2. Material and Methods

It was a prospective observational study. All probable cases that had high grade fever, lymphadenopathy, hepatomegaly, features of shock or haemorrhage, and so forth and were admitted with provisional diagnosis of dengue fever to the Paediatric Ward of Maharaja Krishna Chandra Gajapati Medical College, Berhampur, Odisha, were taken into account. All children aged up to 14 years with positive dengue tests, either NS1 antigen, IgM, IgG antibody rapid serological test kit (J. Mitra and Co. Pvt. Ltd.), or ELISA, were taken into the study group. As the duration of history of fever might be fallacious the patients were subjected to all three serological tests. Children who were positive for malaria, meningitis, and enteric fever were excluded from the study. The whole number of patients included in our study was 97 (). Cases were followed up daily for the clinical and laboratory parameters. Blood parameters were monitored every day till remarkable improvement seen clinically and haematologically. Averages of TLC, TPC, Hb, haematocrit, and so forth were calculated for each patient and recorded. Daily vitals were monitored with tourniquet test. Chest X-ray, ultrasonography, and liver function tests were done on day 3 of admission on all the patients. The patients were treated with oral paracetamol, intravenous fluids, blood products, and inotropes as per the recent WHO dengue guidelines [2]. The frequency of various signs and symptoms and the laboratory tests were compared between the nonsevere and severe disease. The results were tabulated and correlated. The outcomes were recorded.

The clinical manifestations and laboratory findings like haemoglobin estimation, total platelet count, haematocrit estimation, NS1 antigen, and IgM antibody of each group of illness were compared using  Fisher’s exact test for proportions. GraphPad version 6.0. software and SPSS version 22.0.0.0 software were used for data entry and analysis. value below 0.05 was considered significant. Written consent was taken from the parents before enrolling in the study. Ethical committee clearance was taken from Maharaja Krishna Chandra Gajapati Medical College before starting this study.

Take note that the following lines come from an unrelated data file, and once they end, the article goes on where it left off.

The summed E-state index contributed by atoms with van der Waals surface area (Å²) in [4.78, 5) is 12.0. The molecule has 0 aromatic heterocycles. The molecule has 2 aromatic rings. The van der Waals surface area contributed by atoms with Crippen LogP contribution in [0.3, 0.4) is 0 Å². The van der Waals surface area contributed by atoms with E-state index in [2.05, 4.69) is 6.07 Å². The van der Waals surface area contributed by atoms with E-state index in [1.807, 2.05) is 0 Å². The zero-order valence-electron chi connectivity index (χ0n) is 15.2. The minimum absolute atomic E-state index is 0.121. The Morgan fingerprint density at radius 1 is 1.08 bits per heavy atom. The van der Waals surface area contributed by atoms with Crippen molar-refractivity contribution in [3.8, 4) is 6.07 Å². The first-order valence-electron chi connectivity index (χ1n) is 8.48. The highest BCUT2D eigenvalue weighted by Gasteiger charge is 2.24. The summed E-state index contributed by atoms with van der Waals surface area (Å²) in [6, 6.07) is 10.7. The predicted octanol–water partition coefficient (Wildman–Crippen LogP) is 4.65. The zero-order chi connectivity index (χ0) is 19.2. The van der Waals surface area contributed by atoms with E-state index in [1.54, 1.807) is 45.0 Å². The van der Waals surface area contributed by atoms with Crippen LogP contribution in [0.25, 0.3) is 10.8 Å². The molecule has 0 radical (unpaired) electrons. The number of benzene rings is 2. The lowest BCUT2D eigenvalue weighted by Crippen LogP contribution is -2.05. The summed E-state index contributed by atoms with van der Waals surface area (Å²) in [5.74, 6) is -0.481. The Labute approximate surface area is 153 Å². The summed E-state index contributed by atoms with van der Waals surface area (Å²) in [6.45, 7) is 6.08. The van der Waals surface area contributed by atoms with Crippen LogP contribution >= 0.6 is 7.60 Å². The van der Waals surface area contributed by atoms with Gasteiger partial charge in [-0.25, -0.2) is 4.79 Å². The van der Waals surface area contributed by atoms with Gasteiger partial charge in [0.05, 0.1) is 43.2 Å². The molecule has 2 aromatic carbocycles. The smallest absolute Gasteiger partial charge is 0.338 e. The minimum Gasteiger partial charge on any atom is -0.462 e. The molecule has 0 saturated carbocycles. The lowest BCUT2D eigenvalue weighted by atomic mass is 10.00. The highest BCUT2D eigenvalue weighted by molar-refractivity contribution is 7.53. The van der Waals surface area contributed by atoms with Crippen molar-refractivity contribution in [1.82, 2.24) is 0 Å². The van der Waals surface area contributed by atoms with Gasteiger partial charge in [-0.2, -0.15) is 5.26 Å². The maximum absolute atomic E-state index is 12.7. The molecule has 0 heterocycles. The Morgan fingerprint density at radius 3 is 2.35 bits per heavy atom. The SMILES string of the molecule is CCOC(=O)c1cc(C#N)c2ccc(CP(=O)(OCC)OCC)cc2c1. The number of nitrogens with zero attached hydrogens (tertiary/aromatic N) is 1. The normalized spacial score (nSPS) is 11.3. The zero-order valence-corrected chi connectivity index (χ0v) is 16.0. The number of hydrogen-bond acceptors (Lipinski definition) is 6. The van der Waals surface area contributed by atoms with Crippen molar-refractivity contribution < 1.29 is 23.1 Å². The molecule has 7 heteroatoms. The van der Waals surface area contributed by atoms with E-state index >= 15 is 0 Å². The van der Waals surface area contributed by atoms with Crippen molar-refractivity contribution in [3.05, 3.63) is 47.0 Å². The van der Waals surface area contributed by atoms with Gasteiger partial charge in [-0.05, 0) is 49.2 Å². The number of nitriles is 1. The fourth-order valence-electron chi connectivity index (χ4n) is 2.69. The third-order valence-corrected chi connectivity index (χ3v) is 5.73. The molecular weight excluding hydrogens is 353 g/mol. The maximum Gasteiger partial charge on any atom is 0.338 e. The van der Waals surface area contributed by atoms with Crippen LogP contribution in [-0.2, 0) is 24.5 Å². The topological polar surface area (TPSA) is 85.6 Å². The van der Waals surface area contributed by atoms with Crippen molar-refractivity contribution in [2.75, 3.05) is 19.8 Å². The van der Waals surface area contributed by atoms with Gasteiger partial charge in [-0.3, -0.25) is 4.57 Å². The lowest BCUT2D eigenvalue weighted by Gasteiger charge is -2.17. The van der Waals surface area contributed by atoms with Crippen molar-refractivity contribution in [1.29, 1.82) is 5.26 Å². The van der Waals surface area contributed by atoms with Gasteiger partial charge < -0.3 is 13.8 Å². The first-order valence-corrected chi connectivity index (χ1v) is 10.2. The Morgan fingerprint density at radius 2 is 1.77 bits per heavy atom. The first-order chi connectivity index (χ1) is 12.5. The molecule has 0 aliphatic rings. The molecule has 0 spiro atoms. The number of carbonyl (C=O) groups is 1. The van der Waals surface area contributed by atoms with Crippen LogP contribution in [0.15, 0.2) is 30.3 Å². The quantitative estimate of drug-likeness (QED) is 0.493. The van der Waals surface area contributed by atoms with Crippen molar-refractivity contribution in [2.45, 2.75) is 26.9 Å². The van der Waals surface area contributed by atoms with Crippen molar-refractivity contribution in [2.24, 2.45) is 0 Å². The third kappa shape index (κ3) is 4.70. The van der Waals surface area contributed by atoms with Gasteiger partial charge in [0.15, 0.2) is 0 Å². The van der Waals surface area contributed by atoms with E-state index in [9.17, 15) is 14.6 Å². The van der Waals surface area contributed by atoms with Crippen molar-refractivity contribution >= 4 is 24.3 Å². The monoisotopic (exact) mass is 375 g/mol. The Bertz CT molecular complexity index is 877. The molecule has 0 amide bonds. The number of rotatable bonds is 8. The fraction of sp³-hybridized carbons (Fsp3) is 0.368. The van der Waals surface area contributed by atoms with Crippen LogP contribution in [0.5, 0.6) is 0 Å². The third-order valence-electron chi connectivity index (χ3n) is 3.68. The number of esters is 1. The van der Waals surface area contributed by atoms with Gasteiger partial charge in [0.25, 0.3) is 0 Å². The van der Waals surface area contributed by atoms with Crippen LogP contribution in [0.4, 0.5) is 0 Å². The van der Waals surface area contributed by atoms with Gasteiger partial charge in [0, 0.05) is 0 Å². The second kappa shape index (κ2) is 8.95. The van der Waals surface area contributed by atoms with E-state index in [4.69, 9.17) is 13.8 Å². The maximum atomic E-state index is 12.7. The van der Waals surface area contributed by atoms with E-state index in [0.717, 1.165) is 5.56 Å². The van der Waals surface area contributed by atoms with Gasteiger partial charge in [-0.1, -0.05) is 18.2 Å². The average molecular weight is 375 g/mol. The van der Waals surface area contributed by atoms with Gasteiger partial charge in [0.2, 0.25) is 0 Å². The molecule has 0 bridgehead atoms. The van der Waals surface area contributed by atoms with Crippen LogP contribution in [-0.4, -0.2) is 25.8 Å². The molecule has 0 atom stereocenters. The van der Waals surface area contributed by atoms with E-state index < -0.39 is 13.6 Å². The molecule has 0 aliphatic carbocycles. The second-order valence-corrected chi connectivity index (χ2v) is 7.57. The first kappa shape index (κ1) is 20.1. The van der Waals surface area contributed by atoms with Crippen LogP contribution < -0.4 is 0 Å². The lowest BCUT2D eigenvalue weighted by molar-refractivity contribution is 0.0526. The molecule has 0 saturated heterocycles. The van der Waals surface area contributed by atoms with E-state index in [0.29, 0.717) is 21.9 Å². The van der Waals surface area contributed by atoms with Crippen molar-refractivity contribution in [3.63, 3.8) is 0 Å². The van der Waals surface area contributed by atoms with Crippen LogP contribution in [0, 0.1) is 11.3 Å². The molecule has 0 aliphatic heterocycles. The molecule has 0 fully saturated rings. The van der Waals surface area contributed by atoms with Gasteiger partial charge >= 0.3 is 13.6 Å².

3. Observations and Results

The total number of cases was 97, out of which 84 were cases of nonsevere dengue (undifferentiated fever, dengue fever with warning signs, and dengue fever without warning signs) and 13 were cases of severe dengue (DHF and DSS) according to WHO guidelines [2]. There were 75 (77.31%) males and 22 (22.68%) females in our study. Both the groups of severe and nonsevere dengue males had high incidence. The male-to-female ratio was 3.4 : 1. The maximum number of cases, 33 (34.02%), was seen in the group above 11 years of age, out of whom male children were 25 (33.33%) and female children 8 (36.36%). The mean age of hospitalised patients was 8.7 yrs. 63.9% of patients were admitted in the hospital for 3–6 days. Seven children out of 13 severe dengue patients were admitted for more than 6 days. The mean tenure of hospitalisation was 3.8 days. In severe dengue cohort the mean stay was 5.8 days. The mean delay in admission after appearance of fever was 3.4 days (Table 1). The total admissions for diagnosed cases of dengue in adults were 211 in our hospital in the duration of time of our study.

Table 1: Epidemiology.

The majority of the cases were admitted in the rainy and winter season between the months of July and November. The peak of admission was seen in the month of September with 59 cases (60.8%). The least admission was seen in the summer season, specifically in the month of April, consisting of 4 cases (4.1%).